asra_fic: Ralph Clarke (Default)
[personal profile] asra_fic
Title: Nameless
Characters: Ianto/Jack
Rating: PG
Words: 1,176
Spoilers: None
Warnings: Mpreg. Mentions of abortion. This is my first time writing Mpreg, and I hope I’ve somehow managed not to mess it up.
Summary: Jack doesn’t know how Ianto will react to the news.
Disclaimer: I own nothing.
A/N: For the [livejournal.com profile] schmoop_bingo prompt ‘pregnancy—first ultrasound’, except it's not schmoopy. This is for the lovely [personal profile] remuslives23.


Watching the sea has always soothed him, and that’s where he goes when he realises what has happened to him.

He can’t even bring himself to put it into words yet, this thing that’s happened to him. It’s too new, too raw, to grasp all at once. He knows it’s real, but in the way that, for example, Gallifrey’s existence is real: something heard about, something imagined, but not a place he’s ever been to, ever felt with his senses before.

He goes to the promenade, sits on a bench that he thinks of as theirs. His and Ianto’s. Ianto’s and his. They’ve happened to choose that very bench to sit on every time they’ve managed to find time to go for a walk by the sea, which hasn’t been terribly often, but when it happens, it’s good. So very good. When he can reach out and touch Ianto, rest a hand quickly on his knee, just to feel the warmth of his skin through the fabric beneath his palm. Or when Ianto stretches out his arm along the back of the seat, making Jack feel that he’s got his back, without even touching him.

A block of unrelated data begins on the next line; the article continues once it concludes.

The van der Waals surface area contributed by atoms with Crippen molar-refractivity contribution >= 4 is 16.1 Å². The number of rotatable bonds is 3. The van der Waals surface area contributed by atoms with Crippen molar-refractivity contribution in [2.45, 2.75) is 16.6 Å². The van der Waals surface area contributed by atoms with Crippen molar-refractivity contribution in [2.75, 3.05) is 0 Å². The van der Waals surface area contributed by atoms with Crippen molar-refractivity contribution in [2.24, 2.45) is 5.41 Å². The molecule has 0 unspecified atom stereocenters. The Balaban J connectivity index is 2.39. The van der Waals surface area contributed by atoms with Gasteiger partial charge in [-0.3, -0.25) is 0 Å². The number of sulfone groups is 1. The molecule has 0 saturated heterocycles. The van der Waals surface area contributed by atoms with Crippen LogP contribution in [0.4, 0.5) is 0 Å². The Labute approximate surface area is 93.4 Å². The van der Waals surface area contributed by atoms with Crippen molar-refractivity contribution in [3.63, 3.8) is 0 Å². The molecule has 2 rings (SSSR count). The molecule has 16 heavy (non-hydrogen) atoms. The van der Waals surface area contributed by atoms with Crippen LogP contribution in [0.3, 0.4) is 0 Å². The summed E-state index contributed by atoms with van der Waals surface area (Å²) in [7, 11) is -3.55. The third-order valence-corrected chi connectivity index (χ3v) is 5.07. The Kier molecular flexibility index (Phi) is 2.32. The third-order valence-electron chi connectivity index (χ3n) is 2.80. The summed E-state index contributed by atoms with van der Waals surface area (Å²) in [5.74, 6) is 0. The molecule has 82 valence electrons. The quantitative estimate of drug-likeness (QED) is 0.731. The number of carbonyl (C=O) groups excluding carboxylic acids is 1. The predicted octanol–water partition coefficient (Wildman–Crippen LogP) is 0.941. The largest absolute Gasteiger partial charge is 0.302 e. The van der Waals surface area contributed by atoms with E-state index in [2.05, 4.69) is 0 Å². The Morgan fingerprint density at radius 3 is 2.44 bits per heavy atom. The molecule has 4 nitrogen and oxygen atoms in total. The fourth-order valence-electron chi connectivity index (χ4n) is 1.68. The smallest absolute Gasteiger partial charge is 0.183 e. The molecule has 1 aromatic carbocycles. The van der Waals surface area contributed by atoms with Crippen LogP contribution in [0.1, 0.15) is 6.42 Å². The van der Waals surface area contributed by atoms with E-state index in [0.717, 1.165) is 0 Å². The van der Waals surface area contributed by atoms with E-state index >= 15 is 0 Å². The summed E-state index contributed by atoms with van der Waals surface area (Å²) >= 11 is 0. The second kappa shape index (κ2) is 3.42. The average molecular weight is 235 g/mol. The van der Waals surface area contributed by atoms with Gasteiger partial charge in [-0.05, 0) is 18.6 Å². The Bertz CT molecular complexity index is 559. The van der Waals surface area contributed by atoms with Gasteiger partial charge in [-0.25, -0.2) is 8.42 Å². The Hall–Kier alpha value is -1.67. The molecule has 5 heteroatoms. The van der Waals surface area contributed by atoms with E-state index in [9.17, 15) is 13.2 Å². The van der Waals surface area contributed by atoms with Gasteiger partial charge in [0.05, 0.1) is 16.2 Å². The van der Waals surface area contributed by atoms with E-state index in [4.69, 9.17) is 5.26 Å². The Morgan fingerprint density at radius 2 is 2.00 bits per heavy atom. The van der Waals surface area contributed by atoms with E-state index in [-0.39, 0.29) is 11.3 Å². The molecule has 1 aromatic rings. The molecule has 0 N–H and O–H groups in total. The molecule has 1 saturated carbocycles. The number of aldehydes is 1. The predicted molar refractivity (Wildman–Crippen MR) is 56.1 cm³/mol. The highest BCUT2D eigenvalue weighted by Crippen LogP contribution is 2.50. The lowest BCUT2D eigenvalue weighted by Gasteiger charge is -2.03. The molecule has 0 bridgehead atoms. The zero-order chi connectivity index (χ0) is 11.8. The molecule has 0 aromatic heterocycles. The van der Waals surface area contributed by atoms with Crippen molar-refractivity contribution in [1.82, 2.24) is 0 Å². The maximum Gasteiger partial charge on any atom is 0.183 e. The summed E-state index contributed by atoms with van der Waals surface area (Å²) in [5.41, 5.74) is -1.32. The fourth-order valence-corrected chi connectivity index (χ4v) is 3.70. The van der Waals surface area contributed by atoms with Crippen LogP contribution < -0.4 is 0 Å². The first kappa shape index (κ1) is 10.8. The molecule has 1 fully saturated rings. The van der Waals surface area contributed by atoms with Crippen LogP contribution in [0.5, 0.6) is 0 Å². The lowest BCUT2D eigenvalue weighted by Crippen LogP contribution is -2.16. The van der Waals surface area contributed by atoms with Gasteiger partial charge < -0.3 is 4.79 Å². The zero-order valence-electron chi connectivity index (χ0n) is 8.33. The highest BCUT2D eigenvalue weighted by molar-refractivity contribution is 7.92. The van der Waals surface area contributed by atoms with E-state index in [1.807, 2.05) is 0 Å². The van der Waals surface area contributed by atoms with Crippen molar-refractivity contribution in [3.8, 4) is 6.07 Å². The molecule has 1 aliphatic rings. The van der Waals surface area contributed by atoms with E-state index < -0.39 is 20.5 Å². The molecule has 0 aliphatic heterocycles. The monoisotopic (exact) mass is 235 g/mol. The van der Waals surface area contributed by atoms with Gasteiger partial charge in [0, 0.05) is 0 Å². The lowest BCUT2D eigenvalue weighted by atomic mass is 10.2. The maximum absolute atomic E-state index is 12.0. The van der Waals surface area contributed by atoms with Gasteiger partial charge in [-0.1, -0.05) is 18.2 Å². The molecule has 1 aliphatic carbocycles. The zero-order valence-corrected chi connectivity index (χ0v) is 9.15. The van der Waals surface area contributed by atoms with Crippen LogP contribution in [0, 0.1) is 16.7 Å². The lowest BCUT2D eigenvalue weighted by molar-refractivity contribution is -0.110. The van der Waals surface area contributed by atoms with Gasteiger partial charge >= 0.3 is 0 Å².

Damn it, Harkness. Focus.

What will Ianto say, when Jack tells him? How will he react?

With anything but happiness, Jack realises. Ianto’s reaction is guaranteed to be anything but calm. Anything but comforting and supportive. That’s just the way it is, and nothing is going to change that.

He imagines it, how it will happen.

It will be a long, exhausting conversation for both of them. He’ll have to explain in detail about how things are in the future, in that place he comes from that no longer has any connection with the idea of home. How one has so many more choices about becoming a parent, how gender is not just obsolete but a forgotten construct, how the physiology of the human body has undergone artificial evolution for so many centuries, by Jack’s time, that people have forgotten that there was ever any other way to be.

Should he start with that? The whole academic explanation, and then break the news? Or just come out with it, and then explain how it happened?

Either way, he’ll have a very confused and upset young man on his hands.

Either way, he’ll have to say, Don’t worry. We don’t have to go through with this.

That will be when, for the first time since the conversation has begun, he’ll see relief in Ianto’s eyes. Of course, Ianto will say. What a relief. I didn't even think of that.

I’ll take care of it, Jack will say. And Ianto will be grateful, maybe even a little sympathetic, if he can get over his horror that quickly.

He won’t put Ianto through the distasteful task of going along with him, of course. He’ll just have a quick word with Owen. Owen will know what to do. He’ll be just as shocked as Ianto at first, but then the scientist in him will take over, and he’ll run some tests, do an ultrasound... the first and only ultrasound that they’ll need to do, just to confirm the truth for Owen’s benefit. And then Owen’ll do what needs to be done. Jack wonders if it will be painful, if they can feel at that age, only a few weeks old. Not even human yet. Not even a person yet.